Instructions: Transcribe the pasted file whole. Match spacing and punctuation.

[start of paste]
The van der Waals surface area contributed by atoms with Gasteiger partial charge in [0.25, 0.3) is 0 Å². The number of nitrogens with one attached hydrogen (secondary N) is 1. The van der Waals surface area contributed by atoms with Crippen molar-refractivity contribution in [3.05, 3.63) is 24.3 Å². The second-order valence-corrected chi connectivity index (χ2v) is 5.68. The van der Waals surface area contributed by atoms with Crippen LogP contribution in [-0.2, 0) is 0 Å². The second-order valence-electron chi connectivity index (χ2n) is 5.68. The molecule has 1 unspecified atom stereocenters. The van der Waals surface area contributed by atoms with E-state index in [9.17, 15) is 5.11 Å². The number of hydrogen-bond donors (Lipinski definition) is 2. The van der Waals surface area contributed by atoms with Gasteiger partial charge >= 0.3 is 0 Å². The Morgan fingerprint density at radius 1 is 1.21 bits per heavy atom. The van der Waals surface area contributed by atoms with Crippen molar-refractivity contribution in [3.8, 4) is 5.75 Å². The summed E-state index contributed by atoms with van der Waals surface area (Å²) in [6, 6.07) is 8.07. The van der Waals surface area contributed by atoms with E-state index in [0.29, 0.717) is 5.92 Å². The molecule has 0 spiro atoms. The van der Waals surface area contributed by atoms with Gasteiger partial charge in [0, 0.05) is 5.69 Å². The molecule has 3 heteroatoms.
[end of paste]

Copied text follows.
The van der Waals surface area contributed by atoms with Gasteiger partial charge in [0.25, 0.3) is 0 Å². The number of nitrogens with one attached hydrogen (secondary N) is 1. The van der Waals surface area contributed by atoms with Crippen molar-refractivity contribution in [3.05, 3.63) is 24.3 Å². The second-order valence-corrected chi connectivity index (χ2v) is 5.68. The van der Waals surface area contributed by atoms with Crippen LogP contribution in [-0.2, 0) is 0 Å². The second-order valence-electron chi connectivity index (χ2n) is 5.68. The molecule has 1 unspecified atom stereocenters. The van der Waals surface area contributed by atoms with E-state index in [9.17, 15) is 5.11 Å². The number of hydrogen-bond donors (Lipinski definition) is 2. The van der Waals surface area contributed by atoms with Gasteiger partial charge >= 0.3 is 0 Å². The Morgan fingerprint density at radius 1 is 1.21 bits per heavy atom. The van der Waals surface area contributed by atoms with Crippen molar-refractivity contribution in [3.8, 4) is 5.75 Å². The summed E-state index contributed by atoms with van der Waals surface area (Å²) in [6, 6.07) is 8.07. The van der Waals surface area contributed by atoms with E-state index in [0.29, 0.717) is 5.92 Å². The molecule has 0 spiro atoms. The van der Waals surface area contributed by atoms with Gasteiger partial charge in [0, 0.05) is 5.69 Å². The molecule has 3 heteroatoms.